Wicked Plants: The Weed that Killed Lincoln's Mother & Other Botanical Atrocities by Amy Stewart (Algonquin Books, $18.95) This small, yet disturbing book is a delight to hold, with it's lovely boards and ribbon marker. The stories inside tell of Mother Nature's most poisonous creations. While most native cultures knew of a plant's deathly capabilities, it is often the new resident of a region or a tourist who run afowl of these killer plants.
The Jimsom Weed, D. stramonium, a member of the Datura family, was rampant on Jamestown Island. Initially attractive to the first colonists because it was not inhabited by hostile natives, it was also inhospitable to most crops or wild game and the brackish water was suitable only to mosquitos, not potable for drinking. It was over run by a lovely plant, and someone soon made the mistake of adding it to dinner. Those who ate it died of convulsions, delirium, and respiratory failure. Those who survived, did not forget this lesson and when British troops arrived 70 years later to quell the American's uprising, they were fed leaves which caused the same symptoms, but not death and allowed the colonists an advantage while the soldiers blew a feather up into the air to dart straws at, or sat naked in a corner like a monkey grinning and grimacing, while yet another fondly kissed and pawed his companions. The plant's nickname Jamestown Weed over the years became know as Jimson Weed and is found all over North America.
This isn't a completist volume, but rather captures fascinating stories of flora tragedy throughout history. Each plant is examined and its fatal history recounted. Botanical details are included in a sidebar. Each chapter ends with Meet the Relatives that often includes quite worthy cousins used in culinary or medical treatments.
The plants talked about are poisonous, invasive, illegal, carnivorous, opportunistic, explosive, flammable, psychedelic, phototoxic, asthma inducing or just plain intoxicating. There are plants who rely on other host plants or animals to work their wickedness.
Sometimes these traits can be used to advantage, as the Swedish engineer George de Mestral realized while picking Burdock out of his dogs fur. He later invented Velcro.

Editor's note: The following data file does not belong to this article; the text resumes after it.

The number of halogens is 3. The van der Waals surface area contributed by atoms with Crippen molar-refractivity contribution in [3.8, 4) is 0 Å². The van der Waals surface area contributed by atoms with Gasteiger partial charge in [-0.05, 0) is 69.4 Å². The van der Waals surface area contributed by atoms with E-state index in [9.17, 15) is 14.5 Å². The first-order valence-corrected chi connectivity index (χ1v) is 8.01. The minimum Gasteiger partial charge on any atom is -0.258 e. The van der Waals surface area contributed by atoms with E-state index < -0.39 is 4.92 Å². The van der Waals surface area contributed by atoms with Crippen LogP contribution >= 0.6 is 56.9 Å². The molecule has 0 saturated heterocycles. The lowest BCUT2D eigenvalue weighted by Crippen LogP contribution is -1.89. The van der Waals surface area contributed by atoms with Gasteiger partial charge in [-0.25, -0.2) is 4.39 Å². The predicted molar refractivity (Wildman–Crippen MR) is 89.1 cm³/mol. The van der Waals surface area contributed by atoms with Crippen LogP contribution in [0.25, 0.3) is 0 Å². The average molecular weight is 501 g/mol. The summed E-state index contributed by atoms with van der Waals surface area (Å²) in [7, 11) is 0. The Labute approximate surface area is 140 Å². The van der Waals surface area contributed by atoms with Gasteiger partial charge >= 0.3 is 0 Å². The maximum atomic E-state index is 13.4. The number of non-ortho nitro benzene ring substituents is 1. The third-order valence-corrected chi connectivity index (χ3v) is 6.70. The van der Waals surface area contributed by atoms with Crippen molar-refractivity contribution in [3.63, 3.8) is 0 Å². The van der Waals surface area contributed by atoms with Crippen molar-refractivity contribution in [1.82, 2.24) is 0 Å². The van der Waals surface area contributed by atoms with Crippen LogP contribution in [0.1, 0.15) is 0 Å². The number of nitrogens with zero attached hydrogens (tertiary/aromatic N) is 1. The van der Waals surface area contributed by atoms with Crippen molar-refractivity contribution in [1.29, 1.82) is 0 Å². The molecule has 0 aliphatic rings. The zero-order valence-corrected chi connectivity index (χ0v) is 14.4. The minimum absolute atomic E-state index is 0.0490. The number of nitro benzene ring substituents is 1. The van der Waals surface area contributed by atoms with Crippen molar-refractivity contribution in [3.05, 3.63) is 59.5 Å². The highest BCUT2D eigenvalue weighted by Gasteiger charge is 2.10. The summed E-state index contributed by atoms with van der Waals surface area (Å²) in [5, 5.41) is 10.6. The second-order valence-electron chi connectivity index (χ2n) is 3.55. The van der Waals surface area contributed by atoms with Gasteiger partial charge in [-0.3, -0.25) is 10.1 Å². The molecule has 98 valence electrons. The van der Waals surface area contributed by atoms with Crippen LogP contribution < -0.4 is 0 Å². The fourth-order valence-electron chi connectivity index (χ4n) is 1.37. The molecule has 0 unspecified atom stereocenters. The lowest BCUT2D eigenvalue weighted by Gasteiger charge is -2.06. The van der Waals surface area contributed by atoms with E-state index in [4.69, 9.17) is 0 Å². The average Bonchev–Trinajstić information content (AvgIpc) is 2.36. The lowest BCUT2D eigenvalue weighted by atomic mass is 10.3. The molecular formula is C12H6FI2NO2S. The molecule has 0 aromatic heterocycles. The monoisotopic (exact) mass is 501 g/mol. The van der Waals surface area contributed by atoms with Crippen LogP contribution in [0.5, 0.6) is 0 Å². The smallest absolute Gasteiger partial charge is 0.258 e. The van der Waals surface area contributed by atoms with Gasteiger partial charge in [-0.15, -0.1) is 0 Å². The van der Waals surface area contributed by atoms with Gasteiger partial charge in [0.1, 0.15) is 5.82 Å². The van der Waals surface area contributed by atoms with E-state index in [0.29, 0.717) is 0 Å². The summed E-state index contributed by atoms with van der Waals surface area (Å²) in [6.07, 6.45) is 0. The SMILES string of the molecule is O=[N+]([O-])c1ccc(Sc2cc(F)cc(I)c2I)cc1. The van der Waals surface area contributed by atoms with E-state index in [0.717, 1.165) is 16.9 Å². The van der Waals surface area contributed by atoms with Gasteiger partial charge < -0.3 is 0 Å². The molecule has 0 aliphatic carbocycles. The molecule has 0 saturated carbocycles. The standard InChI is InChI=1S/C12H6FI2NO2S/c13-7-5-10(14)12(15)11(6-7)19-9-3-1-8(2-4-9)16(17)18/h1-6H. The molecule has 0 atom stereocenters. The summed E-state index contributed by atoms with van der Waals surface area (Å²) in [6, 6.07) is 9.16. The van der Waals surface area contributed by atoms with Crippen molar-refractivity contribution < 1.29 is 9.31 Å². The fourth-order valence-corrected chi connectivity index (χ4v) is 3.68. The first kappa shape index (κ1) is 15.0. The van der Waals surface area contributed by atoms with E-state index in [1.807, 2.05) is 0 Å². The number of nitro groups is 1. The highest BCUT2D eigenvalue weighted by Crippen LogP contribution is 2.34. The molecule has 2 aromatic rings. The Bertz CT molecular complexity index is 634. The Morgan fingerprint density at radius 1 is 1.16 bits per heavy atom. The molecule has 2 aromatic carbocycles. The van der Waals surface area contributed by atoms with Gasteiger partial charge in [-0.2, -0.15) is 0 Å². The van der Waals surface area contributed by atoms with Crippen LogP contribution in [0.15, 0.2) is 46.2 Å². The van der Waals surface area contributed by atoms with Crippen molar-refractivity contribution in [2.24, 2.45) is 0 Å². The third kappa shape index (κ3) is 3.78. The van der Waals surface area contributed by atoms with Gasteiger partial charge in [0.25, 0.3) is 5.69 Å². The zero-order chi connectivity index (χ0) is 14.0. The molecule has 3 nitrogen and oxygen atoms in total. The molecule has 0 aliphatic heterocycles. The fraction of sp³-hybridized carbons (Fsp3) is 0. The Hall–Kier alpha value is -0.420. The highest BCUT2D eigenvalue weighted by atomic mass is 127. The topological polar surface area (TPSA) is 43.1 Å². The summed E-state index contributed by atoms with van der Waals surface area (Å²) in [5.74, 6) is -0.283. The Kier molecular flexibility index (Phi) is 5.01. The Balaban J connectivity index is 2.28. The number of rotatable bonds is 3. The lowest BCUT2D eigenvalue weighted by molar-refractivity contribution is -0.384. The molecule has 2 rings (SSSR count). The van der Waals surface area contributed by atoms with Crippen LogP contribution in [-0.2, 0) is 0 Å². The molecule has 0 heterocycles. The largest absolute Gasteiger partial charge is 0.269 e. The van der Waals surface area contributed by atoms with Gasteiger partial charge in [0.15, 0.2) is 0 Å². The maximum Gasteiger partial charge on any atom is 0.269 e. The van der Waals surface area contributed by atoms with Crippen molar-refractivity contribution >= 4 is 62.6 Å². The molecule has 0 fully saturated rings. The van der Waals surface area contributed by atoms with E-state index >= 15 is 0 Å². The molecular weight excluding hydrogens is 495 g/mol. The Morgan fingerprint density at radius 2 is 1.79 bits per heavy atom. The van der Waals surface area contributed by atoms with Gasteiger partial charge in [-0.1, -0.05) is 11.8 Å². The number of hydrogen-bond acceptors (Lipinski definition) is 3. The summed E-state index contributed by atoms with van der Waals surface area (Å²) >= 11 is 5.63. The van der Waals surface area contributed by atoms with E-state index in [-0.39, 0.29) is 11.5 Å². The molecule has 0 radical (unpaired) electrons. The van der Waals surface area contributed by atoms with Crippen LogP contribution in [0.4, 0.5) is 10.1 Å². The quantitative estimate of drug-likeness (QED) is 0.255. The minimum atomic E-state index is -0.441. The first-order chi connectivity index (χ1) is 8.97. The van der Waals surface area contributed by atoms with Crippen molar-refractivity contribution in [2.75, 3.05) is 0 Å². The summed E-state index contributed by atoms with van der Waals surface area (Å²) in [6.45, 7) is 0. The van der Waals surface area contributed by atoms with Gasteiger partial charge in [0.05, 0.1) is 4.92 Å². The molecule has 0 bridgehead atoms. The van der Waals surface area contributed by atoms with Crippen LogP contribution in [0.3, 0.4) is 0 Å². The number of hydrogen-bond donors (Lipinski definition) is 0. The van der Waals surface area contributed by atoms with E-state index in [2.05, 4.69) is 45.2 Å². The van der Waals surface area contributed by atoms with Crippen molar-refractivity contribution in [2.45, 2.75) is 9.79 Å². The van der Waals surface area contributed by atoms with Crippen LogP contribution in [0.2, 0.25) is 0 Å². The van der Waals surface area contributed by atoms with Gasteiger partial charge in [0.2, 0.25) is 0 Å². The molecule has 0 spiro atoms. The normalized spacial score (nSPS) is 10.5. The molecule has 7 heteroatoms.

Even the afterword has no good news, as the once widely recommended Syrup of Ipecac, Psychotria ipecacucaunha, is no longer prescribed because while it can induce vomiting to purge other poisons, it can mask symptoms and make diagnosis more difficult. It has also been implicated in cases of Munchausen by Proxy and Bulimia such as Karen Carpenter's tragic diet.
Amy Stewart and her husband live in Eureka, CA and tends her own poison garden. They own and operate the antiquarian Eureka Books and signed copies of her books are available there.
If you're going to be in New York before Sept. 6, you can view the Botanical Gardens own Wicked Plant Garden or see the lovely copper plate etchings that Briony Morrow-Cribbs created to illustrate the book. Briony herself gets a foot note, as she shares her name with a family of wicked plants, Bryonia which includes snakeweed and bastard turnip, and causes vomiting dizziness and respiratory failure. In the Northwest, B. alba is considered a kudzu, and Briony is represented by the Davidson Gallery in Seattle.
This Book Report is dedicated to No Blood for Hubris, herself a wicked gardener in her own right.
Wicked Plants is available at Jackson Street Books. Amy's blog, Dirt is the place to view and purchase her lovely oil paintings.
I wanted to share the audio from our author event with David Neiwert in Second Life last week. Click to hear the General interview Neiwert about his book, The Eliminationists.